Lionel Laurent | 11 June 2019 | Source: Bloomberg
The architect of the Renault-Nissan Alliance did a somewhat better job of managing the power games between France and Japan than his successors.
Is the Renault-Nissan Alliance stronger than the man who led it for two decades?
The omens don’t look good. The downfall of Carlos Ghosn over allegations of financial misconduct has opened up a Pandora’s Box of Franco-Japanese political hostility, grudges and pressure tactics – supposedly all in the name of “strengthening” the 20-year alliance. For all Ghosn’s flaws and delusions of grandeur, he did manage to balance the interests of two prickly G7 economies in the highly sensitive auto sector (at least until he came a cropper). His successors will do well to last a fraction as long.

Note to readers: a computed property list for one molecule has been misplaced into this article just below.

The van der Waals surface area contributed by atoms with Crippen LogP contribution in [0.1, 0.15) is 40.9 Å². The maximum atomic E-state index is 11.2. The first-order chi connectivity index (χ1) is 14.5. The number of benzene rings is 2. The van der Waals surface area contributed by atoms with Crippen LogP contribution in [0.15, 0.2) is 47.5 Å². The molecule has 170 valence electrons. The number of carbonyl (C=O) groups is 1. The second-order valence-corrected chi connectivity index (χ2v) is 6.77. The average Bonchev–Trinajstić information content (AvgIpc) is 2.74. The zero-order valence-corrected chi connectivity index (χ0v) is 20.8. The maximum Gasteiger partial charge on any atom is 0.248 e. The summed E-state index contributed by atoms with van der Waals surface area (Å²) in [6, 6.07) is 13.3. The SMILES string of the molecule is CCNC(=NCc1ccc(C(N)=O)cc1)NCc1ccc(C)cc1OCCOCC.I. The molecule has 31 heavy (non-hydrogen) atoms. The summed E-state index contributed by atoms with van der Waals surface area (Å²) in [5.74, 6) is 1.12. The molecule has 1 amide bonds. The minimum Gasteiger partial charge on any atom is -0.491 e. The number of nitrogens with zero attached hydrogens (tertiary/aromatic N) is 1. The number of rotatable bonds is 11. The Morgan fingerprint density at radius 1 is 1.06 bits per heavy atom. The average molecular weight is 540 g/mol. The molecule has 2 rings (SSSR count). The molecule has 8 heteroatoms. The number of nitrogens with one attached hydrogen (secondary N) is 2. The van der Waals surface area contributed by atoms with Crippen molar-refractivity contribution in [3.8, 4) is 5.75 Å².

On the French side, Renault SA’s chairman Jean-Dominique Senard was parachuted in to rescue relations with Nissan Motor Corp Ltd. after Ghosn’s arrest. But he’s failing to live up to his billing as a veteran captain of industry and diplomat’s son.